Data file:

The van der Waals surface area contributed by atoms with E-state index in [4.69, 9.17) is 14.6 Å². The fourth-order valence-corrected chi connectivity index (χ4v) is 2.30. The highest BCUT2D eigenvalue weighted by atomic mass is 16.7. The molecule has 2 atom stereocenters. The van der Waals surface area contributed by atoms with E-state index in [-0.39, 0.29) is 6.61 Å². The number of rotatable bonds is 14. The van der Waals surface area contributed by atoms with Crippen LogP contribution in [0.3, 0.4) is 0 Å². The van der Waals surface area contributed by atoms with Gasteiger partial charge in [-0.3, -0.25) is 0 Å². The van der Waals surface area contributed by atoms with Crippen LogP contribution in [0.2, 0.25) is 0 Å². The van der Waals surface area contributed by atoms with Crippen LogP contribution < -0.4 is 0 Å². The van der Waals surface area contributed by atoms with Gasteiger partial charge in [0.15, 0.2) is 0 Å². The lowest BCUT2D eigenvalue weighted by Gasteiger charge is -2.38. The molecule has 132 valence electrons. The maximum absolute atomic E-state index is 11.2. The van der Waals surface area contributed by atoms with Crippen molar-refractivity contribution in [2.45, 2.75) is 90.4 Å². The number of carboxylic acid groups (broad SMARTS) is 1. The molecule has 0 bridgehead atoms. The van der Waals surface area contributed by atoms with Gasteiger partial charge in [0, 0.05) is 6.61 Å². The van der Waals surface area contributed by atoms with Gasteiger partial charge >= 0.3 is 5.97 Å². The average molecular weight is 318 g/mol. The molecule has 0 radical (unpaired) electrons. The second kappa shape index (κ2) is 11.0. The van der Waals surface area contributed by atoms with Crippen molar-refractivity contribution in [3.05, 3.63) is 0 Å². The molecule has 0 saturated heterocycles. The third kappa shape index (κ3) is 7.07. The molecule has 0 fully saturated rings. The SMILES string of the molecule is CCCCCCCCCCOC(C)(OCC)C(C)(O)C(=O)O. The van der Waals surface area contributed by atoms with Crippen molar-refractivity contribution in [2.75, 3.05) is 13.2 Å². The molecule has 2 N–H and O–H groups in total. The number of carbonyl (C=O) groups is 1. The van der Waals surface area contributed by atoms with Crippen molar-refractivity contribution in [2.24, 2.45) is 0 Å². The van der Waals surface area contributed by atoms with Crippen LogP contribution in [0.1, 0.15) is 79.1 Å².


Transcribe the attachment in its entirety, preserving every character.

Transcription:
The van der Waals surface area contributed by atoms with E-state index in [4.69, 9.17) is 14.6 Å². The fourth-order valence-corrected chi connectivity index (χ4v) is 2.30. The highest BCUT2D eigenvalue weighted by atomic mass is 16.7. The molecule has 2 atom stereocenters. The van der Waals surface area contributed by atoms with E-state index in [-0.39, 0.29) is 6.61 Å². The number of rotatable bonds is 14. The van der Waals surface area contributed by atoms with Crippen LogP contribution in [0.3, 0.4) is 0 Å². The van der Waals surface area contributed by atoms with Gasteiger partial charge in [-0.3, -0.25) is 0 Å². The van der Waals surface area contributed by atoms with Crippen LogP contribution in [0.2, 0.25) is 0 Å². The van der Waals surface area contributed by atoms with Crippen LogP contribution < -0.4 is 0 Å². The van der Waals surface area contributed by atoms with Gasteiger partial charge in [0.15, 0.2) is 0 Å². The lowest BCUT2D eigenvalue weighted by Gasteiger charge is -2.38. The molecule has 132 valence electrons. The maximum absolute atomic E-state index is 11.2. The van der Waals surface area contributed by atoms with Crippen molar-refractivity contribution in [2.45, 2.75) is 90.4 Å². The number of carboxylic acid groups (broad SMARTS) is 1. The molecule has 0 bridgehead atoms. The van der Waals surface area contributed by atoms with Gasteiger partial charge in [0, 0.05) is 6.61 Å². The van der Waals surface area contributed by atoms with Gasteiger partial charge >= 0.3 is 5.97 Å². The average molecular weight is 318 g/mol. The molecule has 0 radical (unpaired) electrons. The second kappa shape index (κ2) is 11.0. The van der Waals surface area contributed by atoms with Crippen molar-refractivity contribution in [3.05, 3.63) is 0 Å². The molecule has 0 saturated heterocycles. The third kappa shape index (κ3) is 7.07. The molecule has 0 fully saturated rings. The SMILES string of the molecule is CCCCCCCCCCOC(C)(OCC)C(C)(O)C(=O)O. The van der Waals surface area contributed by atoms with Crippen molar-refractivity contribution in [2.75, 3.05) is 13.2 Å². The molecule has 2 N–H and O–H groups in total. The number of carbonyl (C=O) groups is 1. The van der Waals surface area contributed by atoms with Crippen molar-refractivity contribution in [2.24, 2.45) is 0 Å². The van der Waals surface area contributed by atoms with Crippen LogP contribution in [0.1, 0.15) is 79.1 Å².